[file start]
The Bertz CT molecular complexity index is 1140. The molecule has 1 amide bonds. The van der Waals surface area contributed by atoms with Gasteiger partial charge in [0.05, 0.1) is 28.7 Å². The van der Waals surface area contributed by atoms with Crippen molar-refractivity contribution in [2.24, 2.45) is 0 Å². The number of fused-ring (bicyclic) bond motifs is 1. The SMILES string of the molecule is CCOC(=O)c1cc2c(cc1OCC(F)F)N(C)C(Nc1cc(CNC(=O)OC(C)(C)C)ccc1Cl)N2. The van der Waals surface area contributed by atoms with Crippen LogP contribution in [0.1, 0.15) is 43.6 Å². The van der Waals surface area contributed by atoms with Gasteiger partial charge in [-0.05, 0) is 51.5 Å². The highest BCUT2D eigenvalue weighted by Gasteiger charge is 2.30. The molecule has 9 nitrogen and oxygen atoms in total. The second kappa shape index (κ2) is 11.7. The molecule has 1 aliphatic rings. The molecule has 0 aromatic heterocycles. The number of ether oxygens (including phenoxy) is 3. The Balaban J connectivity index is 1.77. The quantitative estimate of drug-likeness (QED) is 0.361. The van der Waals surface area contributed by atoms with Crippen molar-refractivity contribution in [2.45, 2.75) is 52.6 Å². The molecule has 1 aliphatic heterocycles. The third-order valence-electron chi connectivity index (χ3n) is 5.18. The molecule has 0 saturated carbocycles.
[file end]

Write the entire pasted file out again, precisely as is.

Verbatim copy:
The Bertz CT molecular complexity index is 1140. The molecule has 1 amide bonds. The van der Waals surface area contributed by atoms with Gasteiger partial charge in [0.05, 0.1) is 28.7 Å². The van der Waals surface area contributed by atoms with Crippen molar-refractivity contribution in [2.24, 2.45) is 0 Å². The number of fused-ring (bicyclic) bond motifs is 1. The SMILES string of the molecule is CCOC(=O)c1cc2c(cc1OCC(F)F)N(C)C(Nc1cc(CNC(=O)OC(C)(C)C)ccc1Cl)N2. The van der Waals surface area contributed by atoms with Crippen LogP contribution in [0.1, 0.15) is 43.6 Å². The van der Waals surface area contributed by atoms with Gasteiger partial charge in [-0.05, 0) is 51.5 Å². The highest BCUT2D eigenvalue weighted by Gasteiger charge is 2.30. The molecule has 9 nitrogen and oxygen atoms in total. The second kappa shape index (κ2) is 11.7. The molecule has 1 aliphatic rings. The molecule has 0 aromatic heterocycles. The number of ether oxygens (including phenoxy) is 3. The Balaban J connectivity index is 1.77. The quantitative estimate of drug-likeness (QED) is 0.361. The van der Waals surface area contributed by atoms with Crippen molar-refractivity contribution in [2.45, 2.75) is 52.6 Å². The molecule has 1 aliphatic heterocycles. The third-order valence-electron chi connectivity index (χ3n) is 5.18. The molecule has 0 saturated carbocycles.